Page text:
Ana might be under three years old, but she’s got more personality than you, me, and all of us put together. She radiates moxie. I mean, come on. Look at this kid.
You’d never know by that radiant face that she struggles with even the simplest things every single day. Ana has a disorder called amyoplasia, which affects all four of her limbs, making independent movement incredibly difficult.
Before she was born, doctors discovered Ana’s joints had formed in fixed positions. Because she was unable to move them while she was in utero, her muscles couldn’t develop properly, and formed out of a more fibrous tissue, which is unable to bulk up or build muscle mass.
Amyoplasia caused Ana’s arms to be fixed straight, her wrists clubbed downward, her knees fixed upward, and both of her feet to be clubbed and turned upward. Her joints are immobile and Ana’s muscles are far weaker than most kids’, but for all she lacks in physical ability, she more than makes up for in determination, intelligence, and radiant spirit.
Ana’s sole guardian is her grandmother Angey, who took over raising baby Ana while attending graduate school at the same time.
Talking with Angey, it quickly became clear where Ana gets her drive.
“Juggling graduate school and raising Ana was not as hard as some people might think. Yes, she had over 150 medical appointments in her first year of life. She went through rounds of serial casting, multiple surgeries, and countless therapies; however, her ability to work hard as an infant and strive to do anything she wanted to do – but in her own way – encouraged me to continue working hard to finish school while raising her.”
Ana continued to amaze everyone, including her doctors. Her insatiable thirst for knowledge was evident almost from birth, and she had mastered colors, shapes, and most letters by 16 months.
She worked tirelessly to stand on her own by 18 months (a big deal), followed immediately by mastering her power wheelchair all by herself (a REALLY big deal).
By age two, Ana was working on sight words, and six months later, her IQ was recorded in the 135-140 range. There’s no question her cognitive ability compensates for what her body can’t do, but that doesn’t mean mobility isn’t a big part of Ana’s life. She’s still unable to walk on her own – though we wouldn’t put it past her to master that, too, somewhere down the road – so Ana’s freedom of movement, autonomy, and self-confidence are dependent on her powerchair.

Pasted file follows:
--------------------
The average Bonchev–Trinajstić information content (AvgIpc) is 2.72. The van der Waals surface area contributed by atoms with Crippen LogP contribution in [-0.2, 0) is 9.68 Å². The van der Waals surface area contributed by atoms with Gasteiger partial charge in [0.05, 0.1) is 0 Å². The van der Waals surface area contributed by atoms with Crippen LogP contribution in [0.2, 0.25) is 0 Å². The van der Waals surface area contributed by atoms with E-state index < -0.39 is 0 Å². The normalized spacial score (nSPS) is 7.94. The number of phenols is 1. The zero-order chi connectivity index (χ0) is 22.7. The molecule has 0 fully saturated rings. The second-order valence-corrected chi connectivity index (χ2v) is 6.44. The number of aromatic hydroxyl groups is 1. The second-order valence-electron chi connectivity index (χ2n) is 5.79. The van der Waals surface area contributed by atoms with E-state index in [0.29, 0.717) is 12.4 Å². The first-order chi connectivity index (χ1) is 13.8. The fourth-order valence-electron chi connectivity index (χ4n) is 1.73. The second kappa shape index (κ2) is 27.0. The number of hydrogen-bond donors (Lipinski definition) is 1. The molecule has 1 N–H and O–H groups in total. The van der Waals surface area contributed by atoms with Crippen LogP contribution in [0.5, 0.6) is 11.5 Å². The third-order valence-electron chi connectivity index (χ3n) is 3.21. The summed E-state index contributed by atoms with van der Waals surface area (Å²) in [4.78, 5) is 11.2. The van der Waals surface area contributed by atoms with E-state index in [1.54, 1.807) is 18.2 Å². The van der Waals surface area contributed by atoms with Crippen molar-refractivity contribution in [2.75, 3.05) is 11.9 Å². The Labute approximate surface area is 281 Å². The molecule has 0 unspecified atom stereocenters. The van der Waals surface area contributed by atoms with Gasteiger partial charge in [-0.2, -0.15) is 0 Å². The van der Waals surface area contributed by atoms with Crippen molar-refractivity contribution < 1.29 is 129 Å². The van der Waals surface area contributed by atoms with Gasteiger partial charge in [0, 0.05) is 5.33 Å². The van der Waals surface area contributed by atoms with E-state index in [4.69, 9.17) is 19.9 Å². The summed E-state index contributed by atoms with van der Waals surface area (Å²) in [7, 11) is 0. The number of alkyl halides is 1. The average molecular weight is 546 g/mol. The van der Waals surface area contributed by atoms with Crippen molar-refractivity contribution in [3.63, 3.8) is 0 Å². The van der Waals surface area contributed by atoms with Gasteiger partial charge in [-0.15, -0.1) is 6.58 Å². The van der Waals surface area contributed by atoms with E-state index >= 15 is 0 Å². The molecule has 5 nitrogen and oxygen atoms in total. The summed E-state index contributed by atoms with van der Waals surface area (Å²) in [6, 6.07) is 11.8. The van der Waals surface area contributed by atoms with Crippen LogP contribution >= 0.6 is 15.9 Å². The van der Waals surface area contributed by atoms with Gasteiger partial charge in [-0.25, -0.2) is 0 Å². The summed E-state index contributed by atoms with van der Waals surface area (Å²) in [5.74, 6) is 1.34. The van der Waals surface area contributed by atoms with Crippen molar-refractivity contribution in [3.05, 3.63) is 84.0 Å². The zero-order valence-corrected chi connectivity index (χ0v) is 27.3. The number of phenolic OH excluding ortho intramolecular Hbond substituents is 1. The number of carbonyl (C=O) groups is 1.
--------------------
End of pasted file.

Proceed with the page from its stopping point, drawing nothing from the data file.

“We moved to a more accessible home last June, so Ana could use her walker and powerchair more easily, but now we’re off the bus route, so we’re very limited in where we can go,” Angey told us. “I have an older car that can’t really transport her wheelchair, so we use a collapsible gardening wagon when we go out. It worked for a long time, but Ana’s getting too big for it, and, as you can imagine, she’s ready for some independence.”
Think about the big picture for just a moment. You’re single, getting your master’s degree, and are suddenly the sole caregiver for a baby with special needs You keep grinding at school and work, manage to get this baby the intense medical care she needs, and raise her to be the most precious, precocious, inspiring little human most people have ever met.
I think that deserves a round of applause at the very least.
And a wheelchair-accessible van as an added bonus.
Thanks to the combined efforts of Chive Charities’ monthly donors, we were able to provide a $40,000 grant for a 2018 wheelchair-accessible Dodge Caravan, which Angey and Ana picked up earlier this month. We called them a few days later to see how it was going, and Angey’s gratitude was palpable over the phone:
“You’ve completely changed our lives. There aren’t enough words, not enough vocabulary to describe the significance of giving Ana opportunities she would not otherwise have – to go places, explore, and learn in ways she couldn’t before. Thanks to this gift, there are no limits to what she can achieve.”
We thought that was pretty great praise, but as we were winding down the call, Ana piped up with her own thoughts:
“Thank you for the van! I love it! I love it for the ramp!”
Well said, Ana.
As advanced as she is, Ana’s too young to understand all the cool things waiting for her at the end of that ramp, but we know, and we’re so happy to make them accessible for her. If you’d like to open the world to more shining stars like Ana, become a Chive Charities monthly donor RIGHT HERE.